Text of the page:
From: Patrick Andries (Patrick.Andries@xcential.com)
Date: Wed May 12 2004 - 06:01:33 CDT
Doug Ewell a écrit :
>Peter Kirk <peterkirk at qaya dot org> wrote:
>>Because each such case has to be judged on its individual merits,
>>according to proper justification and user requirements. There can be
>>no hard rules like "always split" or "always join".
>Nobody, neither Michael nor anyone else, ever advocates such a rule.
I certainly don't think there is one rule or one definition, but I can
well imagine several factors and thus guidelines. I just hope there is
some regularity in the justifications and one does not eschew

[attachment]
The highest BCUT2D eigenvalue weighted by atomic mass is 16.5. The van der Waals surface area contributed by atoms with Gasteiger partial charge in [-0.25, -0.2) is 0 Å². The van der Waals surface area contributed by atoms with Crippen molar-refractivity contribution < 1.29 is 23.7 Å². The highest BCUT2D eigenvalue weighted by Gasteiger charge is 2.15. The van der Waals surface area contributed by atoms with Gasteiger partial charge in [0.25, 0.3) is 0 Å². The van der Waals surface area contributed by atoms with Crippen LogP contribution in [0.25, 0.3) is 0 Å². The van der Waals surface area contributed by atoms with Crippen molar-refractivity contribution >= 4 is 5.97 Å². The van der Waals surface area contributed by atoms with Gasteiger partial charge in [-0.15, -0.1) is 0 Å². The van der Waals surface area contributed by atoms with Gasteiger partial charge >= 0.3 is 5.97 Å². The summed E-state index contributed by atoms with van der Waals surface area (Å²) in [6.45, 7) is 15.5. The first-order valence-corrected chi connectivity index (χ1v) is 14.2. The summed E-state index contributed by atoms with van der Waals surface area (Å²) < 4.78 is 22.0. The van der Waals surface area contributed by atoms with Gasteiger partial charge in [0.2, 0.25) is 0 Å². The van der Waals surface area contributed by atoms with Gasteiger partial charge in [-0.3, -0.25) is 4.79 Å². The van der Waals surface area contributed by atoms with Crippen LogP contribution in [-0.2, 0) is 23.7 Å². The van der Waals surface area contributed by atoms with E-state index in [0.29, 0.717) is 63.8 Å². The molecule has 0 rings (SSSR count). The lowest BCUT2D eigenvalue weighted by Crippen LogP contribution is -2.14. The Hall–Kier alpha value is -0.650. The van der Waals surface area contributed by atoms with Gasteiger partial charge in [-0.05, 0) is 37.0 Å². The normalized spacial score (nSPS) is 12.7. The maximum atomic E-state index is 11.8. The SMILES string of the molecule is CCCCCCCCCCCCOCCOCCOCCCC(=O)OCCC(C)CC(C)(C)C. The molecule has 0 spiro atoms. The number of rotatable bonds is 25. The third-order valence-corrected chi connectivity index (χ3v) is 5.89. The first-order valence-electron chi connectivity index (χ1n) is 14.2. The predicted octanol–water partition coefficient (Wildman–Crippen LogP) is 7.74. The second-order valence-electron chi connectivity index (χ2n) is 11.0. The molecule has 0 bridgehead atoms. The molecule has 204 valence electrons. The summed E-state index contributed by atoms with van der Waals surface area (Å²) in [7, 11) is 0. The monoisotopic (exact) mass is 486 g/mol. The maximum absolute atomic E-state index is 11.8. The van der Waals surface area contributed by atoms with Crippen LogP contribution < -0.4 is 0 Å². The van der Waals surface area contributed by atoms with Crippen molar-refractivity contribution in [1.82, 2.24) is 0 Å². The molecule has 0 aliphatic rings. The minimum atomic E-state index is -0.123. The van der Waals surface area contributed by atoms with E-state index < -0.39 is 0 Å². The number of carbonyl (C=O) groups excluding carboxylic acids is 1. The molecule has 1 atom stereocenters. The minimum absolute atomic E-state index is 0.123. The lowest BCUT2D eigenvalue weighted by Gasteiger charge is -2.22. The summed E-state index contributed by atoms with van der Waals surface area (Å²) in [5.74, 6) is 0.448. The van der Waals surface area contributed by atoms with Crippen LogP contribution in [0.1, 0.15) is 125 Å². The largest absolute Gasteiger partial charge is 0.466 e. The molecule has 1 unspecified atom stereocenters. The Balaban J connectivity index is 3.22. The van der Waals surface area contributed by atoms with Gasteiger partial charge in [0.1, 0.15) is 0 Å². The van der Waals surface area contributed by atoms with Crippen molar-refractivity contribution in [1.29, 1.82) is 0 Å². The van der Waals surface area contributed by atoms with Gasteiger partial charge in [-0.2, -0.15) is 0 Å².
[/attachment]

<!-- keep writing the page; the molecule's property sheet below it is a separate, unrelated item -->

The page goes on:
questioning (as above) by saying every case is different. This sounds
sometimes a bit too arbitrary to me.
Do no intrinsic objective qualities of scripts (number of symbols,
recognizability of the symbols (?), contextual handling, directionality,
etc.) explain the spliting/joining and, in the last resort, are the
reasons to be found in the way the user communities feel (as interpreted
by the proposers) and acceptable genealogy (this unencoded script is a
"too distant relative" to any encoded script or it is an ancestor to
more than just the scripts already encoded and we need to cover those
other scripts used). Well, those would be guidelines at least.
No hard rules, but guidelines.
In the case above, I was more interested in knowing what Peter Kirk
thought were the reasons Greek and Coptic should have been disunified.
I'm sorry to have asked.
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